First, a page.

'And what difference does that make?'
Yossarian spends his days trying as hard as possible to stay as far away as possible from the people who want to kill him. If that means that the bomber plane he flies in drops its bombs in the Adriatic Sea, he's perfectly fine with that.
Fortunately for Yossarian, some people around him agree with him on the important point that people are, in fact, trying to kill him, but unfortunately for Yossarian, those people are not the people who can get him out of this war. The only way to get out of it (other than getting killed), as far as Yossarian knows, is to be insane. But there's a catch: men who are insane would never want to leave the army, as it is the perfect place for them. Everything Yossarian experiences confirms this idea.

15 October 2009

Walker is my name and I am the same

Riddley Walker was born in 2335 OC (Our Count) in the area known as the Barrens. He and his tribe live in a world devoid of technology or convenience. There are no cars or doctors or digital watches. All of that has been lost when Bad Time happened, in some distant past. And although Bad Time was thousands of years ago, Riddley and his people still know the ancient tale known as the Eusa Story. It tells of Eusa and Mr Clevver (pictured above), and of the Littl Shynin Man the Addom, and how they brought the world as we know it to an end.
Riddley has been taught from childhood that it's dangerous to be 'clevver', but when his father dies just a few days after his naming day, when he turned 12, he leaves his group to roam the country and find out what he can about the world's past and make the best of the future. He finds friends and foes, lies and the truth, and in his own small way manages to make sense of it all.

14 October 2009

One Hep Kat

Krazy Kat is the most hopelessly romantic inhabitant of Coconino County, an area full of vast plains, occasionally interrupted by a majestic mesa. The sky and landscape seem to be in a constant state of flux, with day turning into night in the blink of an eye, and rock formations jumping into existence in an instant.
The object of Krazy's affection is a mouse by the name of Ignatz. Ignatz knows only one response to the Kat's incessant advances, which is to throw a brick at Krazy. Krazy, however, considers these brain-bashing brick bouquets tokens of love, and always pleads with the local arm of the law, a dog called Officer Pupp, to have mercy on poor Ignatz. To no avail; Officer Pupp inevitably takes the rock-throwing rodent into custody. Such is the strange triangle in which these animals are forever trapped.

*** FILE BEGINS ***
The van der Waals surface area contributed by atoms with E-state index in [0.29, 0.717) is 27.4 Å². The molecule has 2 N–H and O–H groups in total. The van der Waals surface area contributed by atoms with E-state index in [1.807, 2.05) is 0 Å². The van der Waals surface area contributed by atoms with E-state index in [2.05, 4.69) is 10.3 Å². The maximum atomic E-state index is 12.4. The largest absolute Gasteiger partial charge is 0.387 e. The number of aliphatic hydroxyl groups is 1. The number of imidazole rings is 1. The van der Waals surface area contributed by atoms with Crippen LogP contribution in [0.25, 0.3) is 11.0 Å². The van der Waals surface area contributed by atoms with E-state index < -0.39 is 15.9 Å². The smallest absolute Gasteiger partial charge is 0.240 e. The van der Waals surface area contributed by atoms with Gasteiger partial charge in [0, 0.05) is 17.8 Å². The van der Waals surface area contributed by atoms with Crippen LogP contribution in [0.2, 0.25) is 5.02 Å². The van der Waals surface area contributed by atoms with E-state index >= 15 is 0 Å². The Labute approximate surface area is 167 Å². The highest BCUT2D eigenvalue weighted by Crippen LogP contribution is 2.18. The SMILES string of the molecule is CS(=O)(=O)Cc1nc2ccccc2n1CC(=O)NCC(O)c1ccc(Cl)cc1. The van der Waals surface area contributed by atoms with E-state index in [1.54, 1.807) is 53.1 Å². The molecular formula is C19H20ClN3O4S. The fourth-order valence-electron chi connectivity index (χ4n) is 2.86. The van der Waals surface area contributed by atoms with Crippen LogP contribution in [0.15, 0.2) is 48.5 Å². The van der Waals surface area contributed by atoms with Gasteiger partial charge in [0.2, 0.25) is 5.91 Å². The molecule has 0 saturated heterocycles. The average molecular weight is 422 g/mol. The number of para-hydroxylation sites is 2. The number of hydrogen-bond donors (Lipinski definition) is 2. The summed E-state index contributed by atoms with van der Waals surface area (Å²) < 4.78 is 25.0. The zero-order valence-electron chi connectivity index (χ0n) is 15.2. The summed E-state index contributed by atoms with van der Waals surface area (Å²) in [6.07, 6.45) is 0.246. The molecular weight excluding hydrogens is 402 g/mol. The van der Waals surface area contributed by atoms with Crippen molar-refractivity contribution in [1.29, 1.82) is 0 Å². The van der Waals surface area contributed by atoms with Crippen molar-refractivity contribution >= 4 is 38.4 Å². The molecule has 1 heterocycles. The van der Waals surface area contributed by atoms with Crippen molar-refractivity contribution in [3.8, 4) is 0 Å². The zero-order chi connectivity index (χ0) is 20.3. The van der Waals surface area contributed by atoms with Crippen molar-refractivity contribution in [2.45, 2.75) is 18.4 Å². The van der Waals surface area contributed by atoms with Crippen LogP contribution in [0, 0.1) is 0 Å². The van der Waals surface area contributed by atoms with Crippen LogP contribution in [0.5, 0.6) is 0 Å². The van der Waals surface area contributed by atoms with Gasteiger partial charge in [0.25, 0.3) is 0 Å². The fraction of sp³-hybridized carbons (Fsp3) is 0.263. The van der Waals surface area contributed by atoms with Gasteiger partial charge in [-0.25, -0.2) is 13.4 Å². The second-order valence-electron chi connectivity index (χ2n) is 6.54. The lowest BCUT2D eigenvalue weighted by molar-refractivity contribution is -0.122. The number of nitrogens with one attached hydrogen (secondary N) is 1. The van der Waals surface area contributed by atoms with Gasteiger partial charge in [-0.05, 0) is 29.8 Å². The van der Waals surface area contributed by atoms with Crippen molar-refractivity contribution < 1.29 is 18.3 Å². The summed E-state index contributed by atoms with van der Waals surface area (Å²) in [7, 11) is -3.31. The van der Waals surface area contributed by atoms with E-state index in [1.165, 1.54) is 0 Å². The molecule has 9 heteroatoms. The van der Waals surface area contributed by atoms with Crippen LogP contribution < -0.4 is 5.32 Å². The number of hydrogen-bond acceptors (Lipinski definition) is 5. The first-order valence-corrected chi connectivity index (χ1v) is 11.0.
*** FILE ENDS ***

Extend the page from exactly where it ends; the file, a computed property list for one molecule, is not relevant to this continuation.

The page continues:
They are surrounded by secondary characters such as Joe Stork, purveyor of progeny to prince and proletariat; Kolin Kelly, the bricklayer who benefits so handsomely from Ignatz' unquenchable thirst for fresh bricks; and Don Kiyote, a local nobleman.
Reports about Krazy are sketchy. Is Krazy male or female? We do not know. The last tales about the Kat date back to the first half of the 20th century. But there is no reason to think that somewhere out there in Arizona, a brick isn't still whizzing through the air, about to make the acquaintance of Krazy's kranium.

13 October 2009


Truman Burbank was born in 1968 on the island known as Seahaven. He was raised by loving parents, and from a young age, had a strong desire to travel the world; a desire that somehow never materialized. The loss of his father at sea and his subsequent fear of water may have contributed to this.
Instead, Burbank went to high school in Seahaven and met the love of his life, Lauren, but lost her when her parents took her away to Fiji, claiming she was mentally unstable. Instead, he settled for Meryl, the girl who always seemed to be around when he was around. They married; she became a nurse, he became an insurance agent.
Then, suddenly, a series of strange, inexplicable events made Truman begin to doubt his own sanity. He confided in Marlon, his best friend, who tried to reassure him that he was imagining things. Marlon even produced Truman's long-lost father, who had not drowned but instead had been in a coma for many years.